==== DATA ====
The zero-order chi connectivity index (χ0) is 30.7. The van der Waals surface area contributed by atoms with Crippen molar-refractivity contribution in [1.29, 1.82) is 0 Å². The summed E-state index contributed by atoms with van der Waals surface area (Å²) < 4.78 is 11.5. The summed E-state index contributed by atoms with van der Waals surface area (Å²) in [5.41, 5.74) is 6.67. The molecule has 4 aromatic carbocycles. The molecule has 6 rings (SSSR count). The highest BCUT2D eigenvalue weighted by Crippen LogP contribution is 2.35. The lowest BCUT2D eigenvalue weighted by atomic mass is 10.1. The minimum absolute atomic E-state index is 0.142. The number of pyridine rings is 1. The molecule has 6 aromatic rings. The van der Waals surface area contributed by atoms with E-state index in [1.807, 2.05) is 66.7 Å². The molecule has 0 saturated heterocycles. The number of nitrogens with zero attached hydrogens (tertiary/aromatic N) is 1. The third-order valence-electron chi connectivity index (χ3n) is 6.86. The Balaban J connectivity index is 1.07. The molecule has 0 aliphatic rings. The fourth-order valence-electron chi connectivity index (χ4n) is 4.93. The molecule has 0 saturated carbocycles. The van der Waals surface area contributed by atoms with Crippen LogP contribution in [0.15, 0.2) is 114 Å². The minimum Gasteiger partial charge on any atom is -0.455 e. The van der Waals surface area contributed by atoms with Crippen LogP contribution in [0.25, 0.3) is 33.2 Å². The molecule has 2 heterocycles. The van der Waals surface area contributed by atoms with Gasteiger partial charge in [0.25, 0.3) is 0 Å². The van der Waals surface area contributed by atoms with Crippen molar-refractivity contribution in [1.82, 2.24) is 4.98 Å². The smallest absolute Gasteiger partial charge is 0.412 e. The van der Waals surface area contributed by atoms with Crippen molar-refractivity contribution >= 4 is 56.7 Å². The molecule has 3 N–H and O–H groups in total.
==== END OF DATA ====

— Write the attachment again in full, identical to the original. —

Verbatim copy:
The zero-order chi connectivity index (χ0) is 30.7. The van der Waals surface area contributed by atoms with Crippen molar-refractivity contribution in [1.29, 1.82) is 0 Å². The summed E-state index contributed by atoms with van der Waals surface area (Å²) < 4.78 is 11.5. The summed E-state index contributed by atoms with van der Waals surface area (Å²) in [5.41, 5.74) is 6.67. The molecule has 4 aromatic carbocycles. The molecule has 6 rings (SSSR count). The highest BCUT2D eigenvalue weighted by Crippen LogP contribution is 2.35. The lowest BCUT2D eigenvalue weighted by atomic mass is 10.1. The minimum absolute atomic E-state index is 0.142. The number of pyridine rings is 1. The molecule has 6 aromatic rings. The van der Waals surface area contributed by atoms with E-state index in [1.807, 2.05) is 66.7 Å². The molecule has 0 saturated heterocycles. The number of nitrogens with zero attached hydrogens (tertiary/aromatic N) is 1. The third-order valence-electron chi connectivity index (χ3n) is 6.86. The Balaban J connectivity index is 1.07. The molecule has 0 aliphatic rings. The fourth-order valence-electron chi connectivity index (χ4n) is 4.93. The molecule has 0 saturated carbocycles. The van der Waals surface area contributed by atoms with Crippen LogP contribution in [0.15, 0.2) is 114 Å². The minimum Gasteiger partial charge on any atom is -0.455 e. The van der Waals surface area contributed by atoms with Crippen LogP contribution in [0.25, 0.3) is 33.2 Å². The molecule has 2 heterocycles. The van der Waals surface area contributed by atoms with Gasteiger partial charge in [0.25, 0.3) is 0 Å². The van der Waals surface area contributed by atoms with Crippen molar-refractivity contribution in [1.82, 2.24) is 4.98 Å². The smallest absolute Gasteiger partial charge is 0.412 e. The van der Waals surface area contributed by atoms with Crippen molar-refractivity contribution >= 4 is 56.7 Å². The molecule has 3 N–H and O–H groups in total.